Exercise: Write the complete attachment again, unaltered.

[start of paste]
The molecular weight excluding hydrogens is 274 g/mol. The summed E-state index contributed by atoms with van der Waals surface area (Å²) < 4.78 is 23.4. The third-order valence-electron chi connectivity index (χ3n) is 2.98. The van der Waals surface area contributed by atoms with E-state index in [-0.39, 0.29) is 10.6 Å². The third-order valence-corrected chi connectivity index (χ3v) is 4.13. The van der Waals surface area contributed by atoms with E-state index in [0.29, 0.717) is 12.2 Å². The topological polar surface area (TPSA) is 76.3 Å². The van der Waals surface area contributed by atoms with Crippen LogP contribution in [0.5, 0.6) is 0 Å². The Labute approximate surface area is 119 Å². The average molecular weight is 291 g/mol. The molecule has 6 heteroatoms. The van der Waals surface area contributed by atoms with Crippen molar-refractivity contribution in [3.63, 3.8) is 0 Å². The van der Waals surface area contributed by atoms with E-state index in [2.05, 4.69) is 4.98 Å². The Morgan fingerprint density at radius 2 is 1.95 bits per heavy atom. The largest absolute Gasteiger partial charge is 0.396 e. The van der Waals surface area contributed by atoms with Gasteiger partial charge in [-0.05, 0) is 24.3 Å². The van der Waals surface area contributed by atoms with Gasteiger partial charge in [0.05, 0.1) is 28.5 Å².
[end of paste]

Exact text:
The molecular weight excluding hydrogens is 274 g/mol. The summed E-state index contributed by atoms with van der Waals surface area (Å²) < 4.78 is 23.4. The third-order valence-electron chi connectivity index (χ3n) is 2.98. The van der Waals surface area contributed by atoms with E-state index in [-0.39, 0.29) is 10.6 Å². The third-order valence-corrected chi connectivity index (χ3v) is 4.13. The van der Waals surface area contributed by atoms with E-state index in [0.29, 0.717) is 12.2 Å². The topological polar surface area (TPSA) is 76.3 Å². The van der Waals surface area contributed by atoms with Crippen LogP contribution in [0.5, 0.6) is 0 Å². The Labute approximate surface area is 119 Å². The average molecular weight is 291 g/mol. The molecule has 6 heteroatoms. The van der Waals surface area contributed by atoms with Crippen molar-refractivity contribution in [3.63, 3.8) is 0 Å². The van der Waals surface area contributed by atoms with E-state index in [2.05, 4.69) is 4.98 Å². The Morgan fingerprint density at radius 2 is 1.95 bits per heavy atom. The largest absolute Gasteiger partial charge is 0.396 e. The van der Waals surface area contributed by atoms with Gasteiger partial charge in [-0.05, 0) is 24.3 Å². The van der Waals surface area contributed by atoms with Gasteiger partial charge in [0.05, 0.1) is 28.5 Å².